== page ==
After a while it's just too hard lah. I think if I speak like how I speak at least people know where I am coming from. Met a local Chinese teacher who is an Ang Moh. He spoke Mandarin with a strong English accent too.

Also once I wrote a note to a colleague at work something like "Please refer to Page 12 for instructions regarding corrections needed to be done". Another Ang Moh colleague told me why didn't I just write "See Page 12 for corrections"? Old habits die hard leh. :)
:bsmilie: next time just write "Page 12".
 

Ah_Seng

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Apr 8, 2003
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#18
Frankly speaking...I don't really give a s#*t what the ang mo(s) think. Most Singaporeans are capable of speaking proper english but would prefer the more efficient Singlish.

Eg:

Where shall we go for dinner? (English)
Makan where? (Singlish) ;p

We should not allow ourselves to be judged by the ang mo(s).

As a Singaporean, I am proud to speak Singlish !!!:blah:
 

jsbn

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Jul 24, 2002
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#19
Drudkh said:
now MOE is introducing Malay as a third langauge in school. :rolleyes:
Malay as 3rd language? Why not?

It never hurts, neither did anyone DIE from learning a 3rd, 4th or 5th language. Our parents grew up on a diet of dialects, English, Chinese and Malay. If u wanna include dialects as 'foreign tongues', our parents would be dead 50yrs ago dude.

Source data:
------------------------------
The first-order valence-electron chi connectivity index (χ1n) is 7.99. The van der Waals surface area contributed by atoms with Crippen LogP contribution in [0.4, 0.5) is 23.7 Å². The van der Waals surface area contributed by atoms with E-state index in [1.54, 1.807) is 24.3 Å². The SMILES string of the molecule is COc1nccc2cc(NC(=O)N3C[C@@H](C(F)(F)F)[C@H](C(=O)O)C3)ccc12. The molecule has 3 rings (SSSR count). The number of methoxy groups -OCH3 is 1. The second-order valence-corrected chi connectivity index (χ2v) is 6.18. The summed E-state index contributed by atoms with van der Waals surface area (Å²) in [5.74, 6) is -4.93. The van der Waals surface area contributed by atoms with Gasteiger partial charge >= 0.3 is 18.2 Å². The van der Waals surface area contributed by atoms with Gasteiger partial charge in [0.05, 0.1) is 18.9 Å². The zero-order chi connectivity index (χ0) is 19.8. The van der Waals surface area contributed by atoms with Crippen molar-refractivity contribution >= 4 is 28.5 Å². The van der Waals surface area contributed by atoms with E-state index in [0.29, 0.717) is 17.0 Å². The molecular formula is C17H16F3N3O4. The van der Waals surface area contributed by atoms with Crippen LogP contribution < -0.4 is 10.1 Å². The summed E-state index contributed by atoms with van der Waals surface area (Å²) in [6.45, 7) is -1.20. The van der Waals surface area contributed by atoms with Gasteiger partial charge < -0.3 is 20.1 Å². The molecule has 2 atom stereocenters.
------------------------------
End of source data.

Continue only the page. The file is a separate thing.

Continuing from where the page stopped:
If they can do it 50yrs ago, why not now? Humans are supposed to be smarter as the evolution cycle goes on, not dumber.
 

jsbn

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Jul 24, 2002
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#20
Drudkh said:
i don't think we be compared to west people. they learn english from young and slowly pick up other langauges but not us. we learn all at one shot! its different culture and learning environment.
Incidentally, that puts us at a slight advantage at learning other languages. ;)

We pick up Hokkien expletives in a snap. We learn Tamil, Malay and other foreign tongue's expletives all in a snap. Most Singaporeans are able to swear in at least 3 tongues (excluding the standard English fare).

And though I noe most of u guys might deny it, but its a fact and we have to face it. We learn foreign tongues faster through swear words and all the expletives. :D I'm fortunate that I'm able to swear in more than 5 different tongues at others to shut them up. :)